Vancouver based yoga wear retailing phenom Lululemon Atletica has tweaked the nose of the Vancouver Organizing Committee for the 2010 Olympic and Paralympic Games (VANOC), with a new line of clothing. A story yesterday reported that Lululemon has introduced a new line of clothing named “Cool Sporting Event That Takes Place in British Columbia Between 2009 & 2011 Edition”. VANOC reportedly is upset that Lululemon has only complied with the letter and not the spirit of the laws in Canada that protect the various trademarks used to promote the Olympic Games generally, and the Vancouver 2010 Winter Olympic and Paralympic Games specifically.

The clothing line in question features various items in the national colours of Canada, the U.S., Sweden and Germany. Notably, the Canadian hoodies feature gold zippers while the zippers in the colours of other countries have silver zippers. Lululemon lost out to the Hudson’s Bay Company in its bid to be the official apparel supplier to the Canadian Olympic team for the Summer and Winter Games during the period from 2006 to 2012.

Readers of the Knowledge Bytes newsletter will be aware of the legislative hammers that are at VANOC’s disposal to enforce its trademark rights against both would-be infringers and ambush marketers alike. These include the Olympic and Paralympic Marks Act, which contains lists of specific words that either can’t be used at all, or that can’t be used in combination with other specific words–for example the combination of “Vancouver” and “2010”.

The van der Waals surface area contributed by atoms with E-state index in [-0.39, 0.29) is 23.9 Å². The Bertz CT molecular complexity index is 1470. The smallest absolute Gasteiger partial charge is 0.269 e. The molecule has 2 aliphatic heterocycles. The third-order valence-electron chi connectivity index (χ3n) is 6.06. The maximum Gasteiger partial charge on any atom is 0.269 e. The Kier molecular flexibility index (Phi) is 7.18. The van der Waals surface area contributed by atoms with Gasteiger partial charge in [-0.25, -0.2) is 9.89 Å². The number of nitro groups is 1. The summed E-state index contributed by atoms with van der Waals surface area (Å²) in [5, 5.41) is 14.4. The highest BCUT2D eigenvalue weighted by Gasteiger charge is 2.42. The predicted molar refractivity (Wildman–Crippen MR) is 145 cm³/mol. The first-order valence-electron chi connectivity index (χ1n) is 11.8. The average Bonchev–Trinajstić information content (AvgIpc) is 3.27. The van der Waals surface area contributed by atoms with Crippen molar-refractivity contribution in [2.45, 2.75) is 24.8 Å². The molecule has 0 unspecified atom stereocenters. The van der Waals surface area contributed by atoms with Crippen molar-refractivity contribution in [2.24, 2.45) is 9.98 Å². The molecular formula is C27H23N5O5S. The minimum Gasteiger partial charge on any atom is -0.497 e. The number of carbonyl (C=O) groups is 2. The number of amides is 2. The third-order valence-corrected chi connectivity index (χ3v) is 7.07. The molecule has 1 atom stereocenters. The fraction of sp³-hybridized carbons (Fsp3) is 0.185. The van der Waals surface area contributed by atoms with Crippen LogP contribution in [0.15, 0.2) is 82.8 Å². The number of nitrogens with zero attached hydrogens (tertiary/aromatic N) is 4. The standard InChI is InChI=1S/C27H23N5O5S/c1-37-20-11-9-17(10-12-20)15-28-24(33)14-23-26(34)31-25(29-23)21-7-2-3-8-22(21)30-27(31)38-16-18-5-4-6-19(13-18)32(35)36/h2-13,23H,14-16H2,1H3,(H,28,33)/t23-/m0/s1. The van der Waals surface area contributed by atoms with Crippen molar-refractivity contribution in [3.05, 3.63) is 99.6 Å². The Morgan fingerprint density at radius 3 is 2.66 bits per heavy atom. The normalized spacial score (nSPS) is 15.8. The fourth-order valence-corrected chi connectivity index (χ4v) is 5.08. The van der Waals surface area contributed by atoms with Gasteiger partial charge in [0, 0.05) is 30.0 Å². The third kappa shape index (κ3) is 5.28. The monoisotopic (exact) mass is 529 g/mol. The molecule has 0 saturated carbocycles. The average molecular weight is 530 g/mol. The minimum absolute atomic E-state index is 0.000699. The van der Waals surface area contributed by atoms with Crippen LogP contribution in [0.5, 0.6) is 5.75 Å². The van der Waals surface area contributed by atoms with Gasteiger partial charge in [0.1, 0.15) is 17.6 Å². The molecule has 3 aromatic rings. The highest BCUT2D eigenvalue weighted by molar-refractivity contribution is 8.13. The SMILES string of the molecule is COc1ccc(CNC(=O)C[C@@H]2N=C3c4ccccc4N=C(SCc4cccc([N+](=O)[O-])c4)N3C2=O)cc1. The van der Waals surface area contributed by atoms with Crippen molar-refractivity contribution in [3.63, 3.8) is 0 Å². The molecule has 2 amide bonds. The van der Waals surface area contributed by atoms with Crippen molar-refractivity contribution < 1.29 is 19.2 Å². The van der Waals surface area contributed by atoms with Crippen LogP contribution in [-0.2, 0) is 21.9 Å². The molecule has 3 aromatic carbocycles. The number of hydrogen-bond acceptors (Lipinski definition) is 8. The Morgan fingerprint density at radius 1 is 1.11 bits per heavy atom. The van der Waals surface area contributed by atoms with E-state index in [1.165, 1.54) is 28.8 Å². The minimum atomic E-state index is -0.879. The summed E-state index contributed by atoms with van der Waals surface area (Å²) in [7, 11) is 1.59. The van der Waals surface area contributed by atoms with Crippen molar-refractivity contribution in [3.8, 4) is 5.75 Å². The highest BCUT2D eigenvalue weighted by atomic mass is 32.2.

Lululemon, for its part says that it carefully did its legal homework and selected a brand that doesn’t fall afoul of any legislative prohibitions. VANOC appears to have conceded this point, indicating that it will use non-legal tactics to attempt to persuade Lululemon to back off.

As the start of the Winter Games quickly approaches, VANOC will no doubt have its hands full with other creative ambush marketing ploys. VANOC has published spectator guidelines about what will not be tolerated at the Winter Games event venues, including “Ambush marketing of any kind, distribution of leaflets, pamphlets and non-approved publications, promotional material and wearables”.

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Neil Melliship is a Partner and co-chair of the Intellectual Property and Information Technology practice groups at the Vancouver-based Canadian law firm of Clark Wilson LLP. Neil is a lawyer and a registered Canadian Trademark Agent, who actively speaks and writes on trademark and other IP issues including those relating to the Internet, domain name disputes and e-commerce.